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All truths are easy to understand once they are discovered; the challenge is to discover them… - Galileo

It’s most likely a fact that any CMM programmer/operator that’s “worth their salt” has a good understanding of both Cartesian Coordinate Systems and Polar Coordinate Systems and how data points in a CMM’s measuring “cube” can be “translated” from one system to another. The problem arises when many CMM programmers need to explain these systems to people at their facility who are not CMM whiz-kids. That’s when we often realize that knowledge does not necessarily = teacher. So the purpose of this article is NOT to teach CMM operators these systems. This article is meant to teach CMM operators how to EXPLAIN these systems to others. That sounds simple enough, but if it were, there’d be no reason to write this article. So sit back and learn how to teach.

The first thing I like to explain is that Cartesian deals with the X axis, Y axis, and Z axis. I’m sure you know the “left hand rule” where you hold your hand out and point your index finger forward, your middle finger to the right, and your thumb up, and say “X, Y, and Z… and your fingers are pointing in the positive direction.” Now would be a good time to move your CMM probe to different areas (after a PCS is developed) and show where the probe is along each axis. From here I jump way ahead (briefly) to explain that Polar works in Radius (from XY origin), Angle (from X axis 0), and Height, and I tell people they can just cross “Height” off their list because wherever the probe is on the Z axis IS THE SAME AS THE HEIGHT. Just like 100ml is the same as 100cc, 100mm (positive) on the Z axis (Cartesian) is also 100mm “Height” in Polar. AWESOME, we’re 1/3 of the way there.
What we need to explain now is how coordinates on the X axis (left to right) and the Y axis (forward and backward) “translate” to a Radius and an Angle. Since we’ve taken the Z axis (or “Height’ in Polar coordinates) away we can view everything as only 2 dimensions and the best perspective is the “top view” of a part. The X and Y coordinates are just like the grid (city block) system invented by Alexander the Great. After an X,Y,Z origin is established on a part, another feature might be located at X 1.501” Y 3.502” which means if your probe moved (from zero) to the right (X positive direction) 1.501” and stopped, and then moved 3.502” forward (Y positive direction) you’d be at the center of the feature.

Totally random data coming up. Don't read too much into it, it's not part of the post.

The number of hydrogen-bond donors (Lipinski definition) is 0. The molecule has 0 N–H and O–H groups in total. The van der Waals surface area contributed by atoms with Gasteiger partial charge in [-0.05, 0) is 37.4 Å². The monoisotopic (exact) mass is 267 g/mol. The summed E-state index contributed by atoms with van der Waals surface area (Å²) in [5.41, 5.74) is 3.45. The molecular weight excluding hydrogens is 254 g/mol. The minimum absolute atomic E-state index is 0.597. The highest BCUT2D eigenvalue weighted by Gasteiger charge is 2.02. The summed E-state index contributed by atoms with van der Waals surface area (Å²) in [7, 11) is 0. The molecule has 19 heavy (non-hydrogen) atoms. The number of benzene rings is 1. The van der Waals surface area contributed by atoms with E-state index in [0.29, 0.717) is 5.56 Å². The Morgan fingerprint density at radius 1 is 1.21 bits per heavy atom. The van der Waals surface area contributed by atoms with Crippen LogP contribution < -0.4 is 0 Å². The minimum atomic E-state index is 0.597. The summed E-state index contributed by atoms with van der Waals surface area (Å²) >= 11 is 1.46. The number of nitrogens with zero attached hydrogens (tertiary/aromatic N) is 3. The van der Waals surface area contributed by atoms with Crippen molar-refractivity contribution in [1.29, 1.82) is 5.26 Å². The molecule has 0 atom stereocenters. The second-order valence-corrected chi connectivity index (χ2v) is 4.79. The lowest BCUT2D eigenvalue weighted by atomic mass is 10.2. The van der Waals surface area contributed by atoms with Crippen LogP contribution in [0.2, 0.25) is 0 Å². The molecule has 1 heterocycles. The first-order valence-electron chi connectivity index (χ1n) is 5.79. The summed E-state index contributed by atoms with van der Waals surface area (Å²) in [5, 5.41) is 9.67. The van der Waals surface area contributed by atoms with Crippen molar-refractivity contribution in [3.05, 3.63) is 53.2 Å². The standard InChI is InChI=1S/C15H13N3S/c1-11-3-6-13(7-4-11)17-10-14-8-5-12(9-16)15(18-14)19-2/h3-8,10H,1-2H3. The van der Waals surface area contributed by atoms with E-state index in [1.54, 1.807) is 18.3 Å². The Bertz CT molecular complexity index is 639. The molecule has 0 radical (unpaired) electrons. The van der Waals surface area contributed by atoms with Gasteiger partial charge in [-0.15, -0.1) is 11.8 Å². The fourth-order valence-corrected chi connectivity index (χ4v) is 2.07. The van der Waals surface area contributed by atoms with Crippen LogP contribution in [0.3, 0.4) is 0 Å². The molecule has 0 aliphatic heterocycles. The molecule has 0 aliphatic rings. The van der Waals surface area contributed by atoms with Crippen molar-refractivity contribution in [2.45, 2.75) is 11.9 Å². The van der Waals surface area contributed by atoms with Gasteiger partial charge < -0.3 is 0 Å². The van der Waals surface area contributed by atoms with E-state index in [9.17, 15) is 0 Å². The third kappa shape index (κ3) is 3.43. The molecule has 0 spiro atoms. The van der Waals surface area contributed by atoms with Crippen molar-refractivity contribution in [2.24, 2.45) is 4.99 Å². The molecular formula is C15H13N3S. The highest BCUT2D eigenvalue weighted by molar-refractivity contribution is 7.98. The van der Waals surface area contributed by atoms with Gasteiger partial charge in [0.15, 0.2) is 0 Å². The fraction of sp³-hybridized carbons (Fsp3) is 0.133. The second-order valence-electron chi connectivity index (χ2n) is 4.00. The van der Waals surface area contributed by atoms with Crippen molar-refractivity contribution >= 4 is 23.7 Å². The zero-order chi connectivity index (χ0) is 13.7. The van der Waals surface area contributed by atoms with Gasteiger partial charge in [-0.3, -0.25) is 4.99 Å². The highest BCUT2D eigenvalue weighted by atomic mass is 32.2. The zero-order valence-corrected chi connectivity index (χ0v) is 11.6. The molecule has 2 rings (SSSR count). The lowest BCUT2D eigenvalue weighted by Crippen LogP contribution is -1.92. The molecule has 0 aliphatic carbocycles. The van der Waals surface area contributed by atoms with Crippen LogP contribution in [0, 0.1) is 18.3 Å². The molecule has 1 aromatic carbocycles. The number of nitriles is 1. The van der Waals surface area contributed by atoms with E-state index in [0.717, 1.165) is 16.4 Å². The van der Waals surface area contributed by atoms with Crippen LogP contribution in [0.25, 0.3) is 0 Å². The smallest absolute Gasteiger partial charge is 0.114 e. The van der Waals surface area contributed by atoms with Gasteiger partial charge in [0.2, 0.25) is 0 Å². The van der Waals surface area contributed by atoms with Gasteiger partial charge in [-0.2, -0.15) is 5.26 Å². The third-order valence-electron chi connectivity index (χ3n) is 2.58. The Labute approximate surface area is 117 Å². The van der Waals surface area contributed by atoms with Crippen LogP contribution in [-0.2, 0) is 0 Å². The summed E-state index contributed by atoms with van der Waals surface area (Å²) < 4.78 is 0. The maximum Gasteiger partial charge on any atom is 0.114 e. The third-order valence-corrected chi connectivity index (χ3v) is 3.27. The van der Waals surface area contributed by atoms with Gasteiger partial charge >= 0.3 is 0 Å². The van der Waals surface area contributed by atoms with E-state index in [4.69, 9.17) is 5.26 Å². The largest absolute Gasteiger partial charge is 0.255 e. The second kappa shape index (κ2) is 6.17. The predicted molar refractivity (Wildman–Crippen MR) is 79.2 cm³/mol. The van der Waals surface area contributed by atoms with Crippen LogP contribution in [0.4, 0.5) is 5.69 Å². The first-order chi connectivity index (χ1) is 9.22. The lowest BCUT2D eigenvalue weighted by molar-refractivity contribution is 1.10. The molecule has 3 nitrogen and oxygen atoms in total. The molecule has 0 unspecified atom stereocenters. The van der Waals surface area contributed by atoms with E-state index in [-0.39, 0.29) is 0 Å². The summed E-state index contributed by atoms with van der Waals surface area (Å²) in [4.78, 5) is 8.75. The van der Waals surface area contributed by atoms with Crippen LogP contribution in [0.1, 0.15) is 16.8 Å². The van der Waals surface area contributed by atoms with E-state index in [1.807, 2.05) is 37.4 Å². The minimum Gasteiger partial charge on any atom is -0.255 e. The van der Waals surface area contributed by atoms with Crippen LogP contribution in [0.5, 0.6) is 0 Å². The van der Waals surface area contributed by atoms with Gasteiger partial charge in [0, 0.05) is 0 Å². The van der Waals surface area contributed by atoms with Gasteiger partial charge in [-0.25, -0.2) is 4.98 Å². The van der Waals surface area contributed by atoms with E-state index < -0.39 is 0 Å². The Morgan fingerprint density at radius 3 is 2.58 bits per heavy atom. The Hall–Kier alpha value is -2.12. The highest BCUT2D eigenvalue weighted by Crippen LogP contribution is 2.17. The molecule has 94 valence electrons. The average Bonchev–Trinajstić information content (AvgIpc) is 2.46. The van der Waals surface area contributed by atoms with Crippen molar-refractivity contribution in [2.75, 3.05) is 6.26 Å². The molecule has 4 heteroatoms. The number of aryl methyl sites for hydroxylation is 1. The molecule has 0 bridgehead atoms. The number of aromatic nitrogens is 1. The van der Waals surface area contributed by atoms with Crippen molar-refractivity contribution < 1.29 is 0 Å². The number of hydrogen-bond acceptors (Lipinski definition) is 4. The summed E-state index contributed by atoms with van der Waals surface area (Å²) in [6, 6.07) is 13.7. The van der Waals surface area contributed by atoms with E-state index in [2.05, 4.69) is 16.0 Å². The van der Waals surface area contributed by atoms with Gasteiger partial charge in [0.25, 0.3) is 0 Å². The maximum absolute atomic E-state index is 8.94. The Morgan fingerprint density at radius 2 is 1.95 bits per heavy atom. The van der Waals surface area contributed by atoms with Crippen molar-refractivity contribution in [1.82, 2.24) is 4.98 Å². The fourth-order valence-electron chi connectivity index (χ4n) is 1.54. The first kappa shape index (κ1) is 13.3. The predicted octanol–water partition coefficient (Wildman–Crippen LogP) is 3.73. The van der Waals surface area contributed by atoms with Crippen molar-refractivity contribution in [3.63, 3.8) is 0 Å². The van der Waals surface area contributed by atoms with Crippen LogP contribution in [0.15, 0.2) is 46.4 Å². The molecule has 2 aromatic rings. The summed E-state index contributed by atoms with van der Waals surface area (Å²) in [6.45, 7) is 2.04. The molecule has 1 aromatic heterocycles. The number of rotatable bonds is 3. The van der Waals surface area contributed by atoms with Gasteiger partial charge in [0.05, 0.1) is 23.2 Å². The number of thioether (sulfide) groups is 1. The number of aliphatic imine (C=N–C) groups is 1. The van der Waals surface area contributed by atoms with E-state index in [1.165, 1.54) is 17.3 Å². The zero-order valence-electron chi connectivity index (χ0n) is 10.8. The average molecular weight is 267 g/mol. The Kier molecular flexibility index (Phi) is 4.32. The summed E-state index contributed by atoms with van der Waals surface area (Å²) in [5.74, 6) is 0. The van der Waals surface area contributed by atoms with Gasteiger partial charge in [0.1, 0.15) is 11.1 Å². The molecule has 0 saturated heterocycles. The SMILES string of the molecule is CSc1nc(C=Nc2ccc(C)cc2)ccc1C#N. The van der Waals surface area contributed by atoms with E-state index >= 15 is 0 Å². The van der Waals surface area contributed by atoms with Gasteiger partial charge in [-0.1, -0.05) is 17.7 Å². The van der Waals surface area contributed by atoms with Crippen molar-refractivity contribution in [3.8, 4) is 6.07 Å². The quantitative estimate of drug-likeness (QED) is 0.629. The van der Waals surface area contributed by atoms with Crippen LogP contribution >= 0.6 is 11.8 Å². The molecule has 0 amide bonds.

IMAGE 1 – top view of a part with the left, front corner as the origin and a circle located at X 1.501” Y 3.502”

It’s just like walking to a friend’s house… 1.5 blocks East, turn left and walk 3.5 blocks North and you’re there. If you can view Cartesian as walking (North, South, East, or West) then think of Polar as “the direction (and distance) a crow would fly” to get to the same destination. Birds don’t fly to the right and then make a left turn, birds head in a direction and fly until they get there. So let’s look at the same “top view” of the same part and think of the X axis as 0 degrees and the degree increase in a counter clockwise manner. X positive is 0 degrees, Y positive is 90 degrees, X negative is 180 degrees, and Y minus is 270 degrees (or minus 90 degrees).

So all we have to decide is, what direction (in degrees) would we need to go, and how far would we (or our probe) have to travel (in a straight line) to get to our feature that we know is located at X 1.501” Y 3.502” ? Your CMM software will make this calculation (or translation) for you but you must be able to visualize it. A point located at X 1.501, Y 3.502 is also 3.8101 from the origin (the Radius), at a direction (Angle) of 66.7994 degrees.

IMAGE 2 – same as image 1 but with Polar added

That’s all there is to it:

Cartesian Polar
X 1.501      R 3.8181

Y 3.502     A 66.7994

Richard Clark is a Metrologist, CMM programmer, and CMM trainer from Indiana. Feel free to e-mail him at This email address is being protected from spambots. You need JavaScript enabled to view it.


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